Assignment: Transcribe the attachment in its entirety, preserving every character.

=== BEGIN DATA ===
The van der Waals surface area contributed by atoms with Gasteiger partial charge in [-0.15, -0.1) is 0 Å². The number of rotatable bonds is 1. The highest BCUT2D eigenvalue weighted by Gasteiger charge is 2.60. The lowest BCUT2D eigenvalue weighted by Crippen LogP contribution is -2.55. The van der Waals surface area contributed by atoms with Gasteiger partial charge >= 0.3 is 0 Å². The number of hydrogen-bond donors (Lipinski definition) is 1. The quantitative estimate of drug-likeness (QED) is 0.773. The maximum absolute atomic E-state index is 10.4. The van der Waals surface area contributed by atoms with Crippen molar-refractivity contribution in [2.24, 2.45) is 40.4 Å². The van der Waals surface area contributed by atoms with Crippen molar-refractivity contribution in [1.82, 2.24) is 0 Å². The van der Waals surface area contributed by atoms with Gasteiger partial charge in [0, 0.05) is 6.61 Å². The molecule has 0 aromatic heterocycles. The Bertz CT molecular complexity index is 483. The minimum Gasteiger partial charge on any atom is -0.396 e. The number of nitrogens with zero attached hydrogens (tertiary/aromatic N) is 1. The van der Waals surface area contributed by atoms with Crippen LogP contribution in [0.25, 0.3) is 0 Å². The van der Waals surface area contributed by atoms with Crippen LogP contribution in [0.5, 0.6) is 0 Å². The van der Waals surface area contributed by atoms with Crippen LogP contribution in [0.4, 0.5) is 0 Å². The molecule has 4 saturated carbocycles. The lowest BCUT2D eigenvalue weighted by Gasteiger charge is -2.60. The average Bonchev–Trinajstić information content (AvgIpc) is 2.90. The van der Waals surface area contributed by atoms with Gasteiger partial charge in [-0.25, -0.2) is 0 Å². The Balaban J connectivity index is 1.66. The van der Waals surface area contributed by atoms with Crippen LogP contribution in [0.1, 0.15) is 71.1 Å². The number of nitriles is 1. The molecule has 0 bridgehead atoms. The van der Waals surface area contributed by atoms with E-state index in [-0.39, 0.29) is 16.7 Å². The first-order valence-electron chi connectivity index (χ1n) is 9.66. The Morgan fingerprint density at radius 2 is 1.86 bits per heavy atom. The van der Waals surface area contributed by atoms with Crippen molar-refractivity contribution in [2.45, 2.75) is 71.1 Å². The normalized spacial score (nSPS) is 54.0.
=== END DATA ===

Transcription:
The van der Waals surface area contributed by atoms with Gasteiger partial charge in [-0.15, -0.1) is 0 Å². The number of rotatable bonds is 1. The highest BCUT2D eigenvalue weighted by Gasteiger charge is 2.60. The lowest BCUT2D eigenvalue weighted by Crippen LogP contribution is -2.55. The van der Waals surface area contributed by atoms with Gasteiger partial charge >= 0.3 is 0 Å². The number of hydrogen-bond donors (Lipinski definition) is 1. The quantitative estimate of drug-likeness (QED) is 0.773. The maximum absolute atomic E-state index is 10.4. The van der Waals surface area contributed by atoms with Crippen molar-refractivity contribution in [2.24, 2.45) is 40.4 Å². The van der Waals surface area contributed by atoms with Crippen molar-refractivity contribution in [1.82, 2.24) is 0 Å². The van der Waals surface area contributed by atoms with Gasteiger partial charge in [0, 0.05) is 6.61 Å². The molecule has 0 aromatic heterocycles. The Bertz CT molecular complexity index is 483. The minimum Gasteiger partial charge on any atom is -0.396 e. The number of nitrogens with zero attached hydrogens (tertiary/aromatic N) is 1. The van der Waals surface area contributed by atoms with Crippen LogP contribution in [0.25, 0.3) is 0 Å². The van der Waals surface area contributed by atoms with Crippen LogP contribution in [0.5, 0.6) is 0 Å². The van der Waals surface area contributed by atoms with Crippen LogP contribution in [0.4, 0.5) is 0 Å². The molecule has 4 saturated carbocycles. The lowest BCUT2D eigenvalue weighted by Gasteiger charge is -2.60. The average Bonchev–Trinajstić information content (AvgIpc) is 2.90. The van der Waals surface area contributed by atoms with Gasteiger partial charge in [-0.25, -0.2) is 0 Å². The Balaban J connectivity index is 1.66. The van der Waals surface area contributed by atoms with Crippen LogP contribution in [0.1, 0.15) is 71.1 Å². The number of nitriles is 1. The molecule has 0 bridgehead atoms. The van der Waals surface area contributed by atoms with E-state index in [-0.39, 0.29) is 16.7 Å². The first-order valence-electron chi connectivity index (χ1n) is 9.66. The Morgan fingerprint density at radius 2 is 1.86 bits per heavy atom. The van der Waals surface area contributed by atoms with Crippen molar-refractivity contribution in [2.45, 2.75) is 71.1 Å². The normalized spacial score (nSPS) is 54.0.